AC: I have a really great story about this. I think that owning a dog is a wonderful thing. But, there are frustrating parts. Especially if you have an itchy dog. A really good friend of mine got this puppy and he is everything she ever wanted. But, he is very itchy. So, it’s been a big challenge to try and understand this itching. He’s also been the hardest puppy she’s ever had to train and work with. He’s really difficult. But it wasn’t until we started looking at the scratching data that Pet Insight was providing on his Whistle that she understood his worst behavior was when he was really itchy. The next thing she said was really important. “Aletha, I realized he’s a jerk because he is so itchy. But, I’m able to forgive him for being a jerk because I realize that he’s miserable.” It was a really important moment for her to understand the behavior of her dog was impacted by a medical condition. All the trips to his allergist and trainer made a lot more sense.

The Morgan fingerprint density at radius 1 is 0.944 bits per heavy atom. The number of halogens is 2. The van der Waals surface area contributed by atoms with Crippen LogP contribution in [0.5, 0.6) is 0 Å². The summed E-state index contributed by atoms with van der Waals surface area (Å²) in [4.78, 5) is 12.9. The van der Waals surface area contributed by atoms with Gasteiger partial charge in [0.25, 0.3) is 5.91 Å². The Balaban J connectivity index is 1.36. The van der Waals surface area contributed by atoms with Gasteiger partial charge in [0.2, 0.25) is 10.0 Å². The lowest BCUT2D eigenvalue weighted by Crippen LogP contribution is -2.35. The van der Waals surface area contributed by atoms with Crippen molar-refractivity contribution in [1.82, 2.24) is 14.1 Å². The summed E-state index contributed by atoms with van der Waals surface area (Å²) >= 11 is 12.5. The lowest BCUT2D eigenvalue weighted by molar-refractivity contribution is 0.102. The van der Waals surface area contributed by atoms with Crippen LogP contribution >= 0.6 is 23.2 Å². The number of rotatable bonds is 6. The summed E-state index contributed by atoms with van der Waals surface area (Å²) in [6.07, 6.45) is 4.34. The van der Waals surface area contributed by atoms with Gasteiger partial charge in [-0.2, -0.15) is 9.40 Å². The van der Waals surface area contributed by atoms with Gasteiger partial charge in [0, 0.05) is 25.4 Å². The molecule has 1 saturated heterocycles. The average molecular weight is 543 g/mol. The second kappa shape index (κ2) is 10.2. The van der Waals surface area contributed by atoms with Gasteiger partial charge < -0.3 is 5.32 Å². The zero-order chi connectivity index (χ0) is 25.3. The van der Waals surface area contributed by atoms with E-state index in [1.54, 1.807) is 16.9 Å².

AC: Having that objective data is game changing. Before, all we had was just our interpretation of what the dog was doing on a day-to-day basis. And that is really subjective and fraught with all sorts of different biases. It’s usually what you remember seeing last or what stuck out in your mind as most important. And that’s not necessarily what’s actually happening with your pet.
AC: Think of it as a trusted partner in your pocket to say, “hey, I don’t know if you’ve noticed, but Sandy’s not feeling well and maybe we better pay attention to what’s happening.” As a busy mom and professional, I appreciate that because my pets sometimes get things missed and there’s a veterinarian living with them. The value Whistle adds is almost unmeasurable because of the situations that we’ve managed to catch and detect. I’ve never been on a project before where I’ve got such prickly skin from excitement so often. It’s, hands down, one of my favorite things that I’ve done in my career.